Dr. Paul Barnaby (Edinburgh) discussed the radical rewriting of Sir Walter Scott in the translations of Auguste-Jean-Baptiste Defauconpret (1767-1843), which not only introduced Scott to the French Romantic, but constituted the intermediary text for the first Italian, Spanish, Russian, and Polish translations. These later translations were based on the French translation. Barnaby briefly described how Defauconpret reconfigured Scott for a Legitimist, Catholic, post-Napoleonic readership. He showed how this political rewriting went hand in hand with an aesthetic project as Defauconpret refashioned Scott’s protagonists to resemble the domestic heroes of the French sentimental novel. In so doing, Defauconpret inadvertently created an influential formal hybrid, which not only caused the French historical novel to diverge radically from Scott’s model, but played a significant role in the evolution of the French (and European) realist novel. This significant political re-writing of Scott completely changed the political and religious complexities of the characters and groups in the novel. Defauconpret shifted the backdrop from the public to the private sphere, and detached the characters from social class. In the discussion it was mentioned that Scott’s writings inspired the Italian Gaetano Donizetti (1797-1848) to write the opera Lucia di Lammermoor (1835) and the Hungarian Jósika Miklós (1794-1865) included direct quotations from Scott in his Abadi (1854), the first historical novel in the Magyar language (Evans, 2016). According to the domestic realist fiction by Italian women writers Neera and La Marchesa Colombi, Scott’s novels were required reading together with other ‘classici’ such as the Aenid, the Illiad and A Thousand and One Nights, for Italian school boys.

Dr. Zsuzsanna Varga (Glasgow) reflected on the importance of periodicals to transnational relations: how they can reflect connections between different peoples and places. She signaled the database on translations from the medieval to the modern period hosted by the National Library of Scotland and suggested that periodical perceptions of translations could be a source for new research projects. See the Bibliography of Scottish Literature in Translation BOSLIT.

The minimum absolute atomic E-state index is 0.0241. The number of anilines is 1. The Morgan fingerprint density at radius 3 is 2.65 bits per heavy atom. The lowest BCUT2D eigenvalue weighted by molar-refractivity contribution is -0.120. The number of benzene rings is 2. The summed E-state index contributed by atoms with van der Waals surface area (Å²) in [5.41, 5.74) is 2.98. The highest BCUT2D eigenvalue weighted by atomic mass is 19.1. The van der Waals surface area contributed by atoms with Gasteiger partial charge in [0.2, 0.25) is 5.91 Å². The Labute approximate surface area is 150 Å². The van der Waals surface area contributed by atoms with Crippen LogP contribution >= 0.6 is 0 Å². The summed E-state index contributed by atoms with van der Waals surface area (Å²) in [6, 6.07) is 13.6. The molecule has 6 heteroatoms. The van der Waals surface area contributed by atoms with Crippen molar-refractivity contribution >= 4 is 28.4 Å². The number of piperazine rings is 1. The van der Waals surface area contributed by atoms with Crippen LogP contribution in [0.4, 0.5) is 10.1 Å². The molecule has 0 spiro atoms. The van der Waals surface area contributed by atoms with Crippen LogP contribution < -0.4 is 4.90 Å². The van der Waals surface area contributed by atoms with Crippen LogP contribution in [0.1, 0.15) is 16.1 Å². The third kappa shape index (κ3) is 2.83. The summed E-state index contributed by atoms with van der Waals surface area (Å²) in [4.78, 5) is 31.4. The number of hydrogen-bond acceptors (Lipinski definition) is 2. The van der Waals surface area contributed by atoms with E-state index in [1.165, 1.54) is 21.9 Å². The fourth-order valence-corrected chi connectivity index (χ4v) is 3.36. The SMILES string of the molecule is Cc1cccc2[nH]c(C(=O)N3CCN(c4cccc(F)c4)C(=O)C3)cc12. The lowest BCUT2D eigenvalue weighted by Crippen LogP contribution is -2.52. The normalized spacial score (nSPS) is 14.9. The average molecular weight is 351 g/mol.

Throughout a day of rich and diverse discussions several recurrent strands emerged, the more systematic exploration of which could further illuminate the multiple ways in which Scotland was entwined in European culture and politics. They also resonated strongly with topical themes of the twenty-first century. The most relevant were

  • A shared involvement in political events (as exemplified by the enthusiasm among working-class Scottish poets for Garibaldi as icon and role model)
  • Shared cultural references with the European mainland (and beyond) in an increasingly capitalist world
  • The entanglement in shared tensions, such as transnational solidarity versus national allegiances or religious conflict
  • The circulation of ideas, influenced for instance by language learning, translation, spaces of sociability and the book market
  • The presence of diverse populations due to migration/diaspora/exile

At a methodological level, the discussion also highlighted the need to critically question sources and to include hitherto understudied material, as well as the need to develop methodologies that will allow us to explore the complex dynamics of multipolar connectedness.


Edouard Manet, Woman Reading, 1879/80


Nineteenth-Century Books